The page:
Alice Lyness, a care worker and UNISON steward at The Mungo Foundation, said: “My colleagues and I work with some of the city’s most vulnerable people and we’re committed to providing the first-class service they deserve.

 “These cuts are not only having a detrimental impact on jobs and the living standards of voluntary sector staff, but on the people we care for each and every day. This race to the bottom is the wrong approach when we are delivering services to the most vulnerable in our community.”

 Deborah Dyer, UNISON’s Regional Organiser, said: “Many of these workers are low-paid and already struggling to make ends meet and are now are faced with paying the price of these damaging cuts.

 “We need voluntary organisations to act in a responsible manner, but this must start at the top and it’s time for the Scottish Government and Glasgow City Council to put an end to these cuts and to properly fund the care of the city’s most vulnerable people.”

********************************************************************

Tuesday 10 September 20133

 IT workers at Stirling Council to strike next week in ongoing dispute

 UNISON local government workers in Stirling will start selective strike action on Monday (16 Sept) as part of the branch’s ongoing industrial action against draconian cuts to pay and conditions.

UNISON has given notice to Stirling Council of selective action involving a group of IT workers. This will start on Monday for one week.

This is the first phase of selective action that follows the one day all out strike action on Monday 26 August.

Lorraine Thomson, Branch Secretary, said: “Members are protesting against the imposition of changes to pay and terms and conditions which the council says they must make.

“However, the council has plans to increase its reserves at the same time as cutting our members’ terms and conditions by 4.5%. Some of our members could lose more than £130 per month. The council can afford to withdraw these draconian cuts.”

UNISON carried out a survey of members and 98% said they were bullied and intimidated by a letter sent by Stirling Council asking them to sign new contracts.

Lorraine added: “Following legal advice, we advised our members to sign, stating they were doing so under protest/duress to protect their jobs.

“Our commitment to our members in facing this imposition is absolute and we are proceeding with further industrial action as mandated by the members.”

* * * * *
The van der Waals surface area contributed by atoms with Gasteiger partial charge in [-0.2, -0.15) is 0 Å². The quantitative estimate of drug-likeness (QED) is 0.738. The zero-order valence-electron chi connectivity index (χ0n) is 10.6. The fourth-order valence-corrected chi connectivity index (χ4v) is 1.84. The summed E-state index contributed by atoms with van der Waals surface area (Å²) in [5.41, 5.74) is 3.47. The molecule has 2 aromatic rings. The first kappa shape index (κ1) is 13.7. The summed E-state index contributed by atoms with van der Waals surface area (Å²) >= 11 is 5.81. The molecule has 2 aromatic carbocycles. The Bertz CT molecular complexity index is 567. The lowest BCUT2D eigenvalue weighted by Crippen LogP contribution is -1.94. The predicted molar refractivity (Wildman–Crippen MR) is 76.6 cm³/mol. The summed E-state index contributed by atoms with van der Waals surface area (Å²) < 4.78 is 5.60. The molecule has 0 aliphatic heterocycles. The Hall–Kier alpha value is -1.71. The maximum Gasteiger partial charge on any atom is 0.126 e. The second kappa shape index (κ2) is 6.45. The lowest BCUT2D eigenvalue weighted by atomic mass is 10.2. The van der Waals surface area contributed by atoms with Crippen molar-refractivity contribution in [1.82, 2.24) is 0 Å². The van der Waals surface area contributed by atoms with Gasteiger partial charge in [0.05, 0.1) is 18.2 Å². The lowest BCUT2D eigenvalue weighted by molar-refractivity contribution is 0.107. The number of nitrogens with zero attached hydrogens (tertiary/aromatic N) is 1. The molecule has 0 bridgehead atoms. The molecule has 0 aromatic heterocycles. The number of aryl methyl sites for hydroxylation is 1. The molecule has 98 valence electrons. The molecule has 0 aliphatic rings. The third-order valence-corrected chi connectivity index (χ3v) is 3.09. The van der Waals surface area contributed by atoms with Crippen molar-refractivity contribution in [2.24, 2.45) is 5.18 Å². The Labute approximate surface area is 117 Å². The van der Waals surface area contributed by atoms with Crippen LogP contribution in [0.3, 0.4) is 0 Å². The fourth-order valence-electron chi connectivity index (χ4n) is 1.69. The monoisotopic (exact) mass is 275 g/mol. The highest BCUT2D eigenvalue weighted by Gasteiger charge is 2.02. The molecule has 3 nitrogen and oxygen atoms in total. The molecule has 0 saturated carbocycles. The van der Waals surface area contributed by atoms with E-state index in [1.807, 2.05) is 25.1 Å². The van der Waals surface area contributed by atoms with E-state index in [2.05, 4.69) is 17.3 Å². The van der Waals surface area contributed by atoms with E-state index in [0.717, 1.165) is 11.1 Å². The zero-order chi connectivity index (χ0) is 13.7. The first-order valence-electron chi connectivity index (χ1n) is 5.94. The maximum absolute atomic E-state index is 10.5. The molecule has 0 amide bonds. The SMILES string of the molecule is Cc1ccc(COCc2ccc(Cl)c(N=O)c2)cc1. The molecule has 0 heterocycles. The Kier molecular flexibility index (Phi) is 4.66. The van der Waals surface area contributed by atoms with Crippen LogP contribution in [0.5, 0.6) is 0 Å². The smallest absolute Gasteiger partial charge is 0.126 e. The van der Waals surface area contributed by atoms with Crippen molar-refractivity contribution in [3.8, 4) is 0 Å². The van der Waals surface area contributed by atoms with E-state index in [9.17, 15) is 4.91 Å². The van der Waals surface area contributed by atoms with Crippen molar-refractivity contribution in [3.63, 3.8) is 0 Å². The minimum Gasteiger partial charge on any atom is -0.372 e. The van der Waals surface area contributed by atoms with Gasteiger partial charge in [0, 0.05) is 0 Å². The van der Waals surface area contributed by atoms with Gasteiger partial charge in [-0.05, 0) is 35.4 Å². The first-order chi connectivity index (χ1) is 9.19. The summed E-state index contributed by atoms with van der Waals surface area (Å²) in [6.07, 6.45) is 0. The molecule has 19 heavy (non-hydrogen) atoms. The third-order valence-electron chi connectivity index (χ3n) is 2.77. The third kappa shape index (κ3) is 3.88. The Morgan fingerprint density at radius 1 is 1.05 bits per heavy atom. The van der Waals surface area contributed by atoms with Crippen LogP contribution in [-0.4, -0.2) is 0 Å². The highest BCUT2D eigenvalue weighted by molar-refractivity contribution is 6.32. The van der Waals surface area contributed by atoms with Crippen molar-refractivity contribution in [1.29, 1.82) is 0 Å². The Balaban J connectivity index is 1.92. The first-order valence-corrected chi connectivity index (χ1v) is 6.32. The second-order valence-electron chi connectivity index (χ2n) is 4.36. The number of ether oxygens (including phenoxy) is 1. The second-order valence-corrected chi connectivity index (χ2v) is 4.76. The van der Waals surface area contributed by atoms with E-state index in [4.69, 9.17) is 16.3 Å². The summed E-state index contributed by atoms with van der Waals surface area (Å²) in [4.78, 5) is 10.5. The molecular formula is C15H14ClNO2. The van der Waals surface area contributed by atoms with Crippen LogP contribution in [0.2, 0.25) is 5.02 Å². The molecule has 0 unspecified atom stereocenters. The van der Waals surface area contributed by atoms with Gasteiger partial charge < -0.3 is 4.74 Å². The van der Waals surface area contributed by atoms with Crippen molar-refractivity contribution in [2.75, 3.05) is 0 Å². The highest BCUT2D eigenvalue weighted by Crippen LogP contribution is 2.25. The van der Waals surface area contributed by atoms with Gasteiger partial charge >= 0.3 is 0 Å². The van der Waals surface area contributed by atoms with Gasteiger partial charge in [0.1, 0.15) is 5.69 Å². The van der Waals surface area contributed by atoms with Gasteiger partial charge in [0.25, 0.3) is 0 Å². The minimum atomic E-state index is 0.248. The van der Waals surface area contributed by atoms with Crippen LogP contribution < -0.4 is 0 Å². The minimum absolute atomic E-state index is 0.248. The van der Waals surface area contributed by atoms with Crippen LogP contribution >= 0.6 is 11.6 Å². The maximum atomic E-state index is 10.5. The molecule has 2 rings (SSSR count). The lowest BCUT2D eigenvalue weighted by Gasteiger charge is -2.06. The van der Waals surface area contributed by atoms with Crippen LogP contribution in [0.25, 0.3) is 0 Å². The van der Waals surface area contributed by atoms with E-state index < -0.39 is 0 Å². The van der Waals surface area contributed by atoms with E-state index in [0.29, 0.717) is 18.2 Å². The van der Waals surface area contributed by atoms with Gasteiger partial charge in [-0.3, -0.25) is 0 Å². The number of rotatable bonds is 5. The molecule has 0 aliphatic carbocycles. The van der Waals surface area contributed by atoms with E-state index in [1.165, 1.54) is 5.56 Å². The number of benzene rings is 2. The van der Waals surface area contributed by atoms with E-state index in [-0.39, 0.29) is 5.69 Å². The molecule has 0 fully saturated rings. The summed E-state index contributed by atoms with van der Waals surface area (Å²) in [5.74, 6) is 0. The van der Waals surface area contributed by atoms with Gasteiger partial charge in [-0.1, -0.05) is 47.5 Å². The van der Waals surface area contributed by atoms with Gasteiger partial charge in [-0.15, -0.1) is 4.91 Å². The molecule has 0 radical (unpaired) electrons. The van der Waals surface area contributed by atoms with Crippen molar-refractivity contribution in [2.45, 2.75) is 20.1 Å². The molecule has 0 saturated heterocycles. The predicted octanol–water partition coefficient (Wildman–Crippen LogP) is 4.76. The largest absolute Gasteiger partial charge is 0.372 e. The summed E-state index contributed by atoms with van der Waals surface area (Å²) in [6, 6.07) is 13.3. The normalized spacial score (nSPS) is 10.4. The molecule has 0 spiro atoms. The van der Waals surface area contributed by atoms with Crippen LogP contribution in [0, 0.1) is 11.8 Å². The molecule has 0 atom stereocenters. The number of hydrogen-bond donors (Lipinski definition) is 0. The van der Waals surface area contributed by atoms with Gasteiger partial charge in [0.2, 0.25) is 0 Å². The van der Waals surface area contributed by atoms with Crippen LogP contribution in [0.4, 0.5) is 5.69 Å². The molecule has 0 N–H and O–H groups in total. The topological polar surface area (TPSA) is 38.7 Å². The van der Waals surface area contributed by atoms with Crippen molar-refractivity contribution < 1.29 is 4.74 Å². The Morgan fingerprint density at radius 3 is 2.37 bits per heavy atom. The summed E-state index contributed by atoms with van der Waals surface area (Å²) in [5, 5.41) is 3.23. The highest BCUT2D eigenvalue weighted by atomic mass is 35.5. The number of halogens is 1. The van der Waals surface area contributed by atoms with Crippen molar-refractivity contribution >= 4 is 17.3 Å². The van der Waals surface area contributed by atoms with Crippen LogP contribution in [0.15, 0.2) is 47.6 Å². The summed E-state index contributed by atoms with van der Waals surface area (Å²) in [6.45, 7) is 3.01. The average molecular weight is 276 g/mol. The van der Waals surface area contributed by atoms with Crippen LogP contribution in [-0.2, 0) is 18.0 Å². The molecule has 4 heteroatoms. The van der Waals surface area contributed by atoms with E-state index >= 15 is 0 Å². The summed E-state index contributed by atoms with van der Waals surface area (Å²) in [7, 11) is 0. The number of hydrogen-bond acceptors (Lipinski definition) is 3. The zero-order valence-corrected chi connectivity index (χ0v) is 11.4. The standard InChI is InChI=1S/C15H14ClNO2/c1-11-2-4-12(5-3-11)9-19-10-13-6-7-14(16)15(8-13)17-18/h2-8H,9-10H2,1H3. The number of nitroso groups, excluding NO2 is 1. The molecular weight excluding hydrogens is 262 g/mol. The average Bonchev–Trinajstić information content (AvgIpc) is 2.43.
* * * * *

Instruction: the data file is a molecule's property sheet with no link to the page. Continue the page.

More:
********************************************************************

Thursday 22 August 2013

 

Strike over ‘savage cuts’ by Stirling Council

 

Local government workers in Stirling will begin strike action on Monday (26 August) against ‘savage cuts’ being imposed by their employer.

 

UNISON Stirling Council branch believes that the package of cuts proposed by the council will damage the vital services which local people rely on - and further reduce wages which have already been devalued by 13% over the last three years as a result of a pay freeze.

 

Members of UNISON and other unions have voted to take industrial action beginning with a one day strike on Monday 26 August.

 

Branch secretary James Douglas said:

“We have been left with no option but to proceed with a strike due to the savage cuts proposed by our employer.

 

“The council’s offer is insulting - the combination of a 1.5% pay cut and the requirement to work an extra 7.5 days a year, actually amounts to a 4.5% pay cut for the majority. This comes on top of a three year pay freeze which has meant a real terms pay cut of about 13%. And the proposal to move to a 37 hour week also means a reduction in hourly rate of pay for all including the lowest paid.

 

“These proposals are by far the worst faced by any council in Scotland. But it was not local government workers or the people who rely on our services who caused the economic crisis - and we should not be forced to pay for it. We certainly do not appear to be ‘all in this together’.”

 

James Douglas said:

“We regret any disruption or inconvenience this strike may cause, but we feel we have no alternative than to take industrial action to protect our pay and conditions of service with Stirling Council. Unions did not walk away from the negotiating table – the employer did.

 

“We hope that a one day strike will send a clear message to both Stirling Council and its management team that enough is enough. We believe that this will force the council to think again. The changes to terms and conditions affect all of us, therefore we need to stand together and be prepared to fight for our rights.”